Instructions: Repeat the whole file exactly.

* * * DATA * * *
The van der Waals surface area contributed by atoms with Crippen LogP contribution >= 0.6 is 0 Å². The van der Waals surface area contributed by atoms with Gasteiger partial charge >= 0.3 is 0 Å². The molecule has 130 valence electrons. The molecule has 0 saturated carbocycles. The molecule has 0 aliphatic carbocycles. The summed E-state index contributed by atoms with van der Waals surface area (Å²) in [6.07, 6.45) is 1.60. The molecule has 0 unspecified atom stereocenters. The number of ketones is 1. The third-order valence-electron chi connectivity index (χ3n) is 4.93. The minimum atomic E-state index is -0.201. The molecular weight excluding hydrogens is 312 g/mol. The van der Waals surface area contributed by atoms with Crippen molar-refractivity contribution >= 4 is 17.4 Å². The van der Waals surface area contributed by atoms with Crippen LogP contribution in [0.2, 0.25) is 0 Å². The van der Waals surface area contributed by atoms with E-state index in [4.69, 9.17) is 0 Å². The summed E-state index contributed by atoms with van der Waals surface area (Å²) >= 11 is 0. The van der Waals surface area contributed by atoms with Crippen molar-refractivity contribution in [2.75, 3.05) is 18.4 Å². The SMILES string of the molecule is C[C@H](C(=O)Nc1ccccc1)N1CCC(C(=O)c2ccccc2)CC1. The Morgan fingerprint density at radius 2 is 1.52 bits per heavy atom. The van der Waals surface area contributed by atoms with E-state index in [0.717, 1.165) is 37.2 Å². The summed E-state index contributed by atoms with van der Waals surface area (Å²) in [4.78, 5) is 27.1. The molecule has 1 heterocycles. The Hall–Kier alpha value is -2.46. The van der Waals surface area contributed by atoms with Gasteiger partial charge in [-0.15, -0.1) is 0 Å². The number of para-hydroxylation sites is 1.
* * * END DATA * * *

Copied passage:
The van der Waals surface area contributed by atoms with Crippen LogP contribution >= 0.6 is 0 Å². The van der Waals surface area contributed by atoms with Gasteiger partial charge >= 0.3 is 0 Å². The molecule has 130 valence electrons. The molecule has 0 saturated carbocycles. The molecule has 0 aliphatic carbocycles. The summed E-state index contributed by atoms with van der Waals surface area (Å²) in [6.07, 6.45) is 1.60. The molecule has 0 unspecified atom stereocenters. The number of ketones is 1. The third-order valence-electron chi connectivity index (χ3n) is 4.93. The minimum atomic E-state index is -0.201. The molecular weight excluding hydrogens is 312 g/mol. The van der Waals surface area contributed by atoms with Crippen molar-refractivity contribution >= 4 is 17.4 Å². The van der Waals surface area contributed by atoms with Crippen LogP contribution in [0.2, 0.25) is 0 Å². The van der Waals surface area contributed by atoms with E-state index in [4.69, 9.17) is 0 Å². The summed E-state index contributed by atoms with van der Waals surface area (Å²) >= 11 is 0. The van der Waals surface area contributed by atoms with Crippen molar-refractivity contribution in [2.75, 3.05) is 18.4 Å². The SMILES string of the molecule is C[C@H](C(=O)Nc1ccccc1)N1CCC(C(=O)c2ccccc2)CC1. The Morgan fingerprint density at radius 2 is 1.52 bits per heavy atom. The van der Waals surface area contributed by atoms with E-state index in [0.717, 1.165) is 37.2 Å². The summed E-state index contributed by atoms with van der Waals surface area (Å²) in [4.78, 5) is 27.1. The molecule has 1 heterocycles. The Hall–Kier alpha value is -2.46. The van der Waals surface area contributed by atoms with Gasteiger partial charge in [-0.15, -0.1) is 0 Å². The number of para-hydroxylation sites is 1.